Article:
How Immigration Law Will Impact Grandma's Care from this Week's Wall Street Journal

Caregiving jobs are plentiful for many reasons. Seniors don't plan ahead for senior care needs, which can arise suddenly after a medical emergency. Many American still do not realize that caregiving can provide ongoing employment with a professionally licensed senior care and because of this, do not pursue these jobs. Others think they must be a nurse to perform professional caregiving positions.

Right now, there is a shortage of senior caregivers in the U.S.A. and many legal immigrants, or first-Americans, thankfully, have joined our workforce as caregivers. We are so very grateful at Caregiverlist that we have this diversity of employees to help fill senior care company's job openings.

After the knee-replacements, heart by-passes, and age-related illnesses, seniors require caregiving services in order to maintain living a safe quality of life each day. Their families often no longer live nearby.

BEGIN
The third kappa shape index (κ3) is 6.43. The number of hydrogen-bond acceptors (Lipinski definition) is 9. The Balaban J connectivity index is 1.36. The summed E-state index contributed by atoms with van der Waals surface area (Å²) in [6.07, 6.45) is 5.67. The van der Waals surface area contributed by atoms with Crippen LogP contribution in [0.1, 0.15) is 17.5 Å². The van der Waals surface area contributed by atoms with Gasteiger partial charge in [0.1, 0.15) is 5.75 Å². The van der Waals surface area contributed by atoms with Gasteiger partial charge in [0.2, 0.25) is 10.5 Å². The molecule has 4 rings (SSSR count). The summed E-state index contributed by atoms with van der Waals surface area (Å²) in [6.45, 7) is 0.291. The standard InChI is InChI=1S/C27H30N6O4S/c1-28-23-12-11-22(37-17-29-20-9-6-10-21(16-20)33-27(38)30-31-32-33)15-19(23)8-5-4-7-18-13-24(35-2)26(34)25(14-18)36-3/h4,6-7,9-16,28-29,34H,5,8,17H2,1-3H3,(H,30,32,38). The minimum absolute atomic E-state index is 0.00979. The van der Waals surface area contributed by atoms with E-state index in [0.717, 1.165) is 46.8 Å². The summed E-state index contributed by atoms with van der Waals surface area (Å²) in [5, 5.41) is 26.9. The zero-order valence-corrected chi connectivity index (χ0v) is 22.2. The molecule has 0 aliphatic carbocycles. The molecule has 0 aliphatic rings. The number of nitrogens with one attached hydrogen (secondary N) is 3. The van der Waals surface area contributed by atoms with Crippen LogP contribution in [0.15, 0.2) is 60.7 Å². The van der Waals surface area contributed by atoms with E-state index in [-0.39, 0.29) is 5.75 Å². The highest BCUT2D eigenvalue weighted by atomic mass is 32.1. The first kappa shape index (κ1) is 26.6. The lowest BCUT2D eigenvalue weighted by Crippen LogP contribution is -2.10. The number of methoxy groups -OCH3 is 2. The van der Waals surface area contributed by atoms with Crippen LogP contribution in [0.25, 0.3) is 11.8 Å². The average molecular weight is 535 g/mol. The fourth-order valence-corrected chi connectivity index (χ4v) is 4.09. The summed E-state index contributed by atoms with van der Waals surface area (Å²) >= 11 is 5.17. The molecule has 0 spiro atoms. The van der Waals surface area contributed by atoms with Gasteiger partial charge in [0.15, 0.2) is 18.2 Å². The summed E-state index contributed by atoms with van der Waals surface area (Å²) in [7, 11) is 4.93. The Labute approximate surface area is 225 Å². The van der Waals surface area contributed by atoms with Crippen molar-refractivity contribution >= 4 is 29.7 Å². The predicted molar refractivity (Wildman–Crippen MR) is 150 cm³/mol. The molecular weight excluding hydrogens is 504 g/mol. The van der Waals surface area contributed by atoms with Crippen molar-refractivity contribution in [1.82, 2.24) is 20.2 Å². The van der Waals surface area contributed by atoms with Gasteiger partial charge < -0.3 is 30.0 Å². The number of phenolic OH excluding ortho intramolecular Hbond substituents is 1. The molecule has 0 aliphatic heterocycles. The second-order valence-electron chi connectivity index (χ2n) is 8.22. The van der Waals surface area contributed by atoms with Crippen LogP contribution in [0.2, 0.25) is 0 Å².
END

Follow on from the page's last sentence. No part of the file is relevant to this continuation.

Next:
Caregiverlist includes many first-Americans, or "immigrants" on our job list and caregiver training registry. They are all here legally and employed as caregivers by licensed senior home care agencies. These companies must verify all employees by conducting background checks, finger-printing and in some states, home health registry verification.

Caregiving is hard work. More caregivers are needed. Because also, you know, some people are tough to care for and require multiple caregivers to rotate on a weekly schedule to maintain staffing.

Gerald F. Seib's article in this week's Wall Street Journal, shares some numbers to highlight why having more caregivers must be considered as immigration policies are updated.

  • 1 in 4 Direct-care Workers are First-Americans which means 860,000 immigrants fill these caregiving jobs now
  • This number has grown to 24% in 2015, from 20% in 2005
  • In New York, California, New Jersey and Florida, 40% of the caregiver workers are immigrants
  • Among these immigrant caregiver workers nationwide, 56% are citizens by naturalization

Not having enough workers has the potential to drive up care costs.

Do you know someone who could work as a part-time or full-time senior caregiver? No experience is required and they can obtain online training for all of the beginning caregiver skills. Please refer them to the Caregiverlist' Career Center to learn more and submit a job application.

Find caregiver training requirements in your state.

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